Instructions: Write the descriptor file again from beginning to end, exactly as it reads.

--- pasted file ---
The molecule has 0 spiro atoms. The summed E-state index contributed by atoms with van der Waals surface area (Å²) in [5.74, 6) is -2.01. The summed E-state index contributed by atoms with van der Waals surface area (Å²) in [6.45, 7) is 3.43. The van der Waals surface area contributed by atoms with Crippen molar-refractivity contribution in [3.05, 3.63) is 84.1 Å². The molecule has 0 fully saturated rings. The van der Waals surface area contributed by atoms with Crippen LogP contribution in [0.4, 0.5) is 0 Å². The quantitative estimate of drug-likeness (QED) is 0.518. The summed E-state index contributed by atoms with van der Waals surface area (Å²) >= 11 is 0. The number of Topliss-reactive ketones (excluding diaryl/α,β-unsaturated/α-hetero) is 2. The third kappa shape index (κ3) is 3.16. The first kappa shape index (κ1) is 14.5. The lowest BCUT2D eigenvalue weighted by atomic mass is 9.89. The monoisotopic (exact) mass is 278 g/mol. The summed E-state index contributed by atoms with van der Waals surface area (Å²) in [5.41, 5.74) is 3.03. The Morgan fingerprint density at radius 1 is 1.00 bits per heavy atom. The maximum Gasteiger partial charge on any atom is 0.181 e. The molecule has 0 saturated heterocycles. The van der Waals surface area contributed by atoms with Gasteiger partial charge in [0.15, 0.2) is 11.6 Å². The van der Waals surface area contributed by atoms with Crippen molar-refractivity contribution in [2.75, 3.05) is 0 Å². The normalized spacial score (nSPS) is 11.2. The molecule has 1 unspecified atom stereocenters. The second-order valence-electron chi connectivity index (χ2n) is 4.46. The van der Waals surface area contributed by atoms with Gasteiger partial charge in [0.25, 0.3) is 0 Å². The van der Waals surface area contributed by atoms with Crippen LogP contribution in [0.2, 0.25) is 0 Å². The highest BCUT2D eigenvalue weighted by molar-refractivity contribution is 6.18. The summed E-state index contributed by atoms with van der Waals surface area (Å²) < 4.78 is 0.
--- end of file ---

The molecule has 0 spiro atoms. The summed E-state index contributed by atoms with van der Waals surface area (Å²) in [5.74, 6) is -2.01. The summed E-state index contributed by atoms with van der Waals surface area (Å²) in [6.45, 7) is 3.43. The van der Waals surface area contributed by atoms with Crippen molar-refractivity contribution in [3.05, 3.63) is 84.1 Å². The molecule has 0 fully saturated rings. The van der Waals surface area contributed by atoms with Crippen LogP contribution in [0.4, 0.5) is 0 Å². The quantitative estimate of drug-likeness (QED) is 0.518. The summed E-state index contributed by atoms with van der Waals surface area (Å²) >= 11 is 0. The number of Topliss-reactive ketones (excluding diaryl/α,β-unsaturated/α-hetero) is 2. The third kappa shape index (κ3) is 3.16. The first kappa shape index (κ1) is 14.5. The lowest BCUT2D eigenvalue weighted by atomic mass is 9.89. The monoisotopic (exact) mass is 278 g/mol. The summed E-state index contributed by atoms with van der Waals surface area (Å²) in [5.41, 5.74) is 3.03. The Morgan fingerprint density at radius 1 is 1.00 bits per heavy atom. The maximum Gasteiger partial charge on any atom is 0.181 e. The molecule has 0 saturated heterocycles. The van der Waals surface area contributed by atoms with Gasteiger partial charge in [0.15, 0.2) is 11.6 Å². The van der Waals surface area contributed by atoms with Crippen molar-refractivity contribution in [2.75, 3.05) is 0 Å². The normalized spacial score (nSPS) is 11.2. The molecule has 1 unspecified atom stereocenters. The second-order valence-electron chi connectivity index (χ2n) is 4.46. The van der Waals surface area contributed by atoms with Gasteiger partial charge in [0.25, 0.3) is 0 Å². The van der Waals surface area contributed by atoms with Crippen LogP contribution in [0.2, 0.25) is 0 Å². The highest BCUT2D eigenvalue weighted by molar-refractivity contribution is 6.18. The summed E-state index contributed by atoms with van der Waals surface area (Å²) < 4.78 is 0.